Preparing Yourself for Something Wicked

If you are not preparing, even in some small way, for a disastrous event or wicked encounter that can affect or involve you, you’re setting yourself up for tragedy.

Just this month, my lovely wife reflected that she wanted a can of wasp and hornet spray to keep by the door. If someone threatening came to the door, she said, she could use it as a non-lethal option.

I have attempted to convince her that her .38 Special would be a better option. Also, opening the door to someone she does not know, even to help an individual locate his or her “lost puppy,” might result in misery and injury. It is difficult, however, to get through to people whose primary interest is being nice.

Would a criminal wait for you to locate your can of wasp spray, shake it, remove the top and aim? Or would he simply move quickly to his goal of mayhem and destruction? (Photo by Rick Sapp)

Something Wicked…

The unfortunate fact is that not all of the mayhem on America’s streets and in America’s homes and neighborhoods is caused by impulsive local knuckleheads. Sometimes, death and misery are the result of planned, calculated acts.

Consider:

A 64-year-old man is living in a retirement community. He has a girlfriend but no children. He was named for a saint and has had no trouble with the law. This man drinks a bit and loves to gamble — video poker is his losing specialty. He seems to be a “regular guy.” His part-time addiction, however, is studying crowded events; “casing them,” his girlfriend later admits. Overlooking the Lollapalooza Festival in Chicago and the Boston Marathon route. In Las Vegas, overlooking the Harvest Music Festival. He gathers “an arsenal of weapons” and ammunition, develops ballistics charts, waits for the venue to fill and become noisy … and opens fire. Fifty-eight people die, and 422 are injured.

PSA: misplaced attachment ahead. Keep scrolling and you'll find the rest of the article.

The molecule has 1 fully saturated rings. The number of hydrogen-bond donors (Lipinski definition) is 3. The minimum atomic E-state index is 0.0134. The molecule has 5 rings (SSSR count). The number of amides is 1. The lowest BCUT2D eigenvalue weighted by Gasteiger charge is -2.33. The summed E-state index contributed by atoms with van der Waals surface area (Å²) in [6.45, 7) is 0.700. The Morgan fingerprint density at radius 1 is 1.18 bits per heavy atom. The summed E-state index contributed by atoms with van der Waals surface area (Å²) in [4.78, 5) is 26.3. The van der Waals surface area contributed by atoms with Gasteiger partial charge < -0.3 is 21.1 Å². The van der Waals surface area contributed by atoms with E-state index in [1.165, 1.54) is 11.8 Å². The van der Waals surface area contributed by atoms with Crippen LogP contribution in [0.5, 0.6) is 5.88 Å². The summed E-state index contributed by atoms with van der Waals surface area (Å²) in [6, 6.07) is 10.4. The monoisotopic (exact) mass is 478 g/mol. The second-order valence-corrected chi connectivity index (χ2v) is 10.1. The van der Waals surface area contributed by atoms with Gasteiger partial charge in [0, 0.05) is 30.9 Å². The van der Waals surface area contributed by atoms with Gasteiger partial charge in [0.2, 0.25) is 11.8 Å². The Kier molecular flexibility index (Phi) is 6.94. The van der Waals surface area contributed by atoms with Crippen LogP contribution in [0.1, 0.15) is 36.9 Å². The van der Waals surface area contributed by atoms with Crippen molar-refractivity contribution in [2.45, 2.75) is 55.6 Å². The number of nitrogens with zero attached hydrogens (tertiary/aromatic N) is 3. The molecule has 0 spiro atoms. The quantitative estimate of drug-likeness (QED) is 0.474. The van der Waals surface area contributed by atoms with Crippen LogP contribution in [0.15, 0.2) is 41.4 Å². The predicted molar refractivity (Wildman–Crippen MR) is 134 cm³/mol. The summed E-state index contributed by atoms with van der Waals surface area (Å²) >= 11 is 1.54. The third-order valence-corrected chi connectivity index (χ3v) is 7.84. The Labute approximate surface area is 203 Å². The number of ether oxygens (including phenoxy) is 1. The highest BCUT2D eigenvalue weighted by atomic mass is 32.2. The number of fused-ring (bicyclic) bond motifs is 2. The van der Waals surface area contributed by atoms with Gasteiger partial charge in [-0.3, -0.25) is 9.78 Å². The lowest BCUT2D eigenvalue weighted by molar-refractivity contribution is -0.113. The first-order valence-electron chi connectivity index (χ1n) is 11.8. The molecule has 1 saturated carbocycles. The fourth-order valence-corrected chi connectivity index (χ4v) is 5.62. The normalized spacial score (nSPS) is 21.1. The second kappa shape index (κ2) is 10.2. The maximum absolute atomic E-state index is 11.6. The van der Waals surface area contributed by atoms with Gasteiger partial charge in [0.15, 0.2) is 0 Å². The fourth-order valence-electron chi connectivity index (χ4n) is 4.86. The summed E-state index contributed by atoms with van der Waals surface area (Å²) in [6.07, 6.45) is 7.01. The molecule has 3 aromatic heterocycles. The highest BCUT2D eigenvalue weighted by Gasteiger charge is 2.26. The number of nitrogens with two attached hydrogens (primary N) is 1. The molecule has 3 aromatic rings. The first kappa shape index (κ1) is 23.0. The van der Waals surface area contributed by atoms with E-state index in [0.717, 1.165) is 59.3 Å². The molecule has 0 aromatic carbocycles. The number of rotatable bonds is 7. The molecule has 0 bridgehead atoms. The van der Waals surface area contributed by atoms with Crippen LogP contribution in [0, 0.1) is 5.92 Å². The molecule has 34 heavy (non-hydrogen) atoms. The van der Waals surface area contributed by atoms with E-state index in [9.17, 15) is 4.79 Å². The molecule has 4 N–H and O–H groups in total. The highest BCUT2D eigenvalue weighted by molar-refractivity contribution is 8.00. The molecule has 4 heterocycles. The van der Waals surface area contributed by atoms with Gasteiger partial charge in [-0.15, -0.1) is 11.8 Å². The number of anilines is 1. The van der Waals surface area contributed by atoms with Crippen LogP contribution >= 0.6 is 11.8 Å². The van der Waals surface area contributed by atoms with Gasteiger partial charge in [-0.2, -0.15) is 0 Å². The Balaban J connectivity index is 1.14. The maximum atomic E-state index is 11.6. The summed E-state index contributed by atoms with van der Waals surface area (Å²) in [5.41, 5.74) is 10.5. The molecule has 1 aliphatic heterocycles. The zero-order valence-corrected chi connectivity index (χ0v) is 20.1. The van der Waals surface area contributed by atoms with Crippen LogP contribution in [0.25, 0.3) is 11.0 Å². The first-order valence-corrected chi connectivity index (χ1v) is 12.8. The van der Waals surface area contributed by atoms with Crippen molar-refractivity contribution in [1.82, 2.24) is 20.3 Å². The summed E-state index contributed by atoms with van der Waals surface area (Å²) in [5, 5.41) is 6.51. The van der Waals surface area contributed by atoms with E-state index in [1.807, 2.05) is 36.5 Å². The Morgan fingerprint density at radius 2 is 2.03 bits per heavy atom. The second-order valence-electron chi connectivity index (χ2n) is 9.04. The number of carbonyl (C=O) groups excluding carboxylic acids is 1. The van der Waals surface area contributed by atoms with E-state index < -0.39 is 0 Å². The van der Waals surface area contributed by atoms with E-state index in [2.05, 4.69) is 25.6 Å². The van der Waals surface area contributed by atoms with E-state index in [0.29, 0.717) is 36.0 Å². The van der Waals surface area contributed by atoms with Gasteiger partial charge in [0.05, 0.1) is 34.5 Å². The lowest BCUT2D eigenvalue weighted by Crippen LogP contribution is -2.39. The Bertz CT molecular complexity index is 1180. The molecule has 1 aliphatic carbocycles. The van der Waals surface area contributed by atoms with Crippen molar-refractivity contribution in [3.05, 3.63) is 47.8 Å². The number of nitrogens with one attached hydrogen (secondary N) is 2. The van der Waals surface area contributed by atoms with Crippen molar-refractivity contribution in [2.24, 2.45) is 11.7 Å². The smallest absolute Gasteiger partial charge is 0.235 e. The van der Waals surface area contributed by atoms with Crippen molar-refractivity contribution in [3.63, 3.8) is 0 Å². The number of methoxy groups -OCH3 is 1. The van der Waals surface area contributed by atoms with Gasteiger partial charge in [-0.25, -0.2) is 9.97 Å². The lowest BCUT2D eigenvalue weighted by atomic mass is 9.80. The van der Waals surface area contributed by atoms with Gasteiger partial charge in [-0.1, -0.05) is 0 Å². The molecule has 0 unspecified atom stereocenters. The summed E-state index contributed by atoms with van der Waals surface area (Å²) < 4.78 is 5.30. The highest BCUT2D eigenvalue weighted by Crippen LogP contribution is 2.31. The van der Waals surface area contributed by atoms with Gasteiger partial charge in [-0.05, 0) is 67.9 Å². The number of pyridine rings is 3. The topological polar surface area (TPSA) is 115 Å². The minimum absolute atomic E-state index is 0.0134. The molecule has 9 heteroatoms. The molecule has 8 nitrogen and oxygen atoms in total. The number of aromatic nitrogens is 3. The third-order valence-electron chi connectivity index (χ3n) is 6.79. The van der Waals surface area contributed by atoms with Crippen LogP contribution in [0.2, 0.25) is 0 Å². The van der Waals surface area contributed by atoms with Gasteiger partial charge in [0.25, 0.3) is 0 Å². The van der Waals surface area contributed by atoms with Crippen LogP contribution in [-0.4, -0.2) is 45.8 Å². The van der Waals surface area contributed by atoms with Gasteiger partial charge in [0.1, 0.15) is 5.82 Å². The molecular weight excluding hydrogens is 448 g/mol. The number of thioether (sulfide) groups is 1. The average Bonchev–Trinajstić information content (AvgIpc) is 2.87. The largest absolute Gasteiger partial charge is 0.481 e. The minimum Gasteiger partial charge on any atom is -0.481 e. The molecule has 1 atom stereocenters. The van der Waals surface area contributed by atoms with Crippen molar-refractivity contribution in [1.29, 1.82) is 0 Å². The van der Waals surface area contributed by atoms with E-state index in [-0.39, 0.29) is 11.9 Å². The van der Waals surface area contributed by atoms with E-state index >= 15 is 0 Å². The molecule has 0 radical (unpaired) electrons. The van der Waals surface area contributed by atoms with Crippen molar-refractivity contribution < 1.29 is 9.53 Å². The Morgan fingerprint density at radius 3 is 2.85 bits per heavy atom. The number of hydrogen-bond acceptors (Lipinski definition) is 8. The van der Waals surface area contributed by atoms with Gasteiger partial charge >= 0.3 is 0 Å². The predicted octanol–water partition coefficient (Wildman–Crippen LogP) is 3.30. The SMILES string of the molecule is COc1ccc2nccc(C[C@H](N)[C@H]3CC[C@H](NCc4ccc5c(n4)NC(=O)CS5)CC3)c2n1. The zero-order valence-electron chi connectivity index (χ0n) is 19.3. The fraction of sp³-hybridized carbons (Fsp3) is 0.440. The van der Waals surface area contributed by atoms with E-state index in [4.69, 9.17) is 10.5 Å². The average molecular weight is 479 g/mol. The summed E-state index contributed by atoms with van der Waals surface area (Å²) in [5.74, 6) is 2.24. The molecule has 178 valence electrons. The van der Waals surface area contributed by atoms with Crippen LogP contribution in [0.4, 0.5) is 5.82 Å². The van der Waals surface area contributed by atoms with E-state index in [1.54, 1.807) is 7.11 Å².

Or:

Teenagers have “free time” and, for fun, plan an attack on their school. They are addicted to first-person-shooter video games but find English literature and the expanding universe boring. They study internet sites on how to build a bomb and successfully detonate several. Police are alerted to their violent threats but drop the ball since “they’re just kids!” In their journals, the teens detail plans for a massacre — planning to hijack an airplane and crash it into New York City. With a variety of rifles, shotguns (several purchased by adult friends), knives and explosives, the teens kill 13 people and injure another 24.

…This Way Comes

The unfortunate reality is that a good many people are planning — at this very moment — to commit murder. They are planning to turn their images of mayhem into reality. Some have grudges, while others are motivated by perverted philosophy. A few want their names on a list of mass shootings with the highest body count. They will do anything within their power to bring this about. I know this because history shows us that the results of such planning are repetitive. And even though law enforcement is alerted and attempts to intervene, the efforts are often unremarkable.

So, knowing that someone out there is planning murder and mayhem — perhaps, though hopefully not, in your community — what are you doing about it? Are you going to the shooting range or taking a self-defense course? Installing exterior home lighting or checking for exits at church and school? Or are you buying wasp spray on the mistaken belief that “it” can’t happen to you?

About Rick Sapp

Rick Sapp earned his Ph.D. in social anthropology after his time in the U.S. Army working for the 66th Military Intelligence Group, USAREUR, during the Soviet invasion of Czechoslovakia. Following his time in Paris, France, he worked for the U.S. Fish & Wildlife Service before turning to journalism and freelance writing. Along with being published in several newspapers and magazines, Rick has authored more than 50 books for a variety of publishers.